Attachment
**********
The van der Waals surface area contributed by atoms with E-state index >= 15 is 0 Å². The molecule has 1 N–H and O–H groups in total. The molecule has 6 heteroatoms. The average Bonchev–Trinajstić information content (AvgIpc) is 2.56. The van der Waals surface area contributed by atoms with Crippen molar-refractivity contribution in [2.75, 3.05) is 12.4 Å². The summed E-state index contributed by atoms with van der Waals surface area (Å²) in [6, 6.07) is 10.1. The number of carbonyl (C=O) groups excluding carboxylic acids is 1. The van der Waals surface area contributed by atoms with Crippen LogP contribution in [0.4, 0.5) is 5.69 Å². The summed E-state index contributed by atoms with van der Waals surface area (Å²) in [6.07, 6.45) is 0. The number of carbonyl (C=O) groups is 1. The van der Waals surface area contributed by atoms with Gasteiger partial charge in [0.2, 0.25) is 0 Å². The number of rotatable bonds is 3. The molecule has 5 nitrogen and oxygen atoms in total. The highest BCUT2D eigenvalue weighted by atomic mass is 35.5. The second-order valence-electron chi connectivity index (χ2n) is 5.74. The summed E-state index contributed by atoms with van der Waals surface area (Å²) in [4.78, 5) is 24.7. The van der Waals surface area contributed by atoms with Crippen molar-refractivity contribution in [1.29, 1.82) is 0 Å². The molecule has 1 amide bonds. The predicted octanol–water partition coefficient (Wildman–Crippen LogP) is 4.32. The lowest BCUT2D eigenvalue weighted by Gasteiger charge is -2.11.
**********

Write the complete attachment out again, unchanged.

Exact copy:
The van der Waals surface area contributed by atoms with E-state index >= 15 is 0 Å². The molecule has 1 N–H and O–H groups in total. The molecule has 6 heteroatoms. The average Bonchev–Trinajstić information content (AvgIpc) is 2.56. The van der Waals surface area contributed by atoms with Crippen molar-refractivity contribution in [2.75, 3.05) is 12.4 Å². The summed E-state index contributed by atoms with van der Waals surface area (Å²) in [6, 6.07) is 10.1. The number of carbonyl (C=O) groups excluding carboxylic acids is 1. The van der Waals surface area contributed by atoms with Crippen LogP contribution in [0.4, 0.5) is 5.69 Å². The summed E-state index contributed by atoms with van der Waals surface area (Å²) in [6.07, 6.45) is 0. The number of carbonyl (C=O) groups is 1. The van der Waals surface area contributed by atoms with Gasteiger partial charge in [0.2, 0.25) is 0 Å². The number of rotatable bonds is 3. The molecule has 5 nitrogen and oxygen atoms in total. The highest BCUT2D eigenvalue weighted by atomic mass is 35.5. The second-order valence-electron chi connectivity index (χ2n) is 5.74. The summed E-state index contributed by atoms with van der Waals surface area (Å²) in [4.78, 5) is 24.7. The van der Waals surface area contributed by atoms with Crippen molar-refractivity contribution in [1.29, 1.82) is 0 Å². The molecule has 1 amide bonds. The predicted octanol–water partition coefficient (Wildman–Crippen LogP) is 4.32. The lowest BCUT2D eigenvalue weighted by Gasteiger charge is -2.11.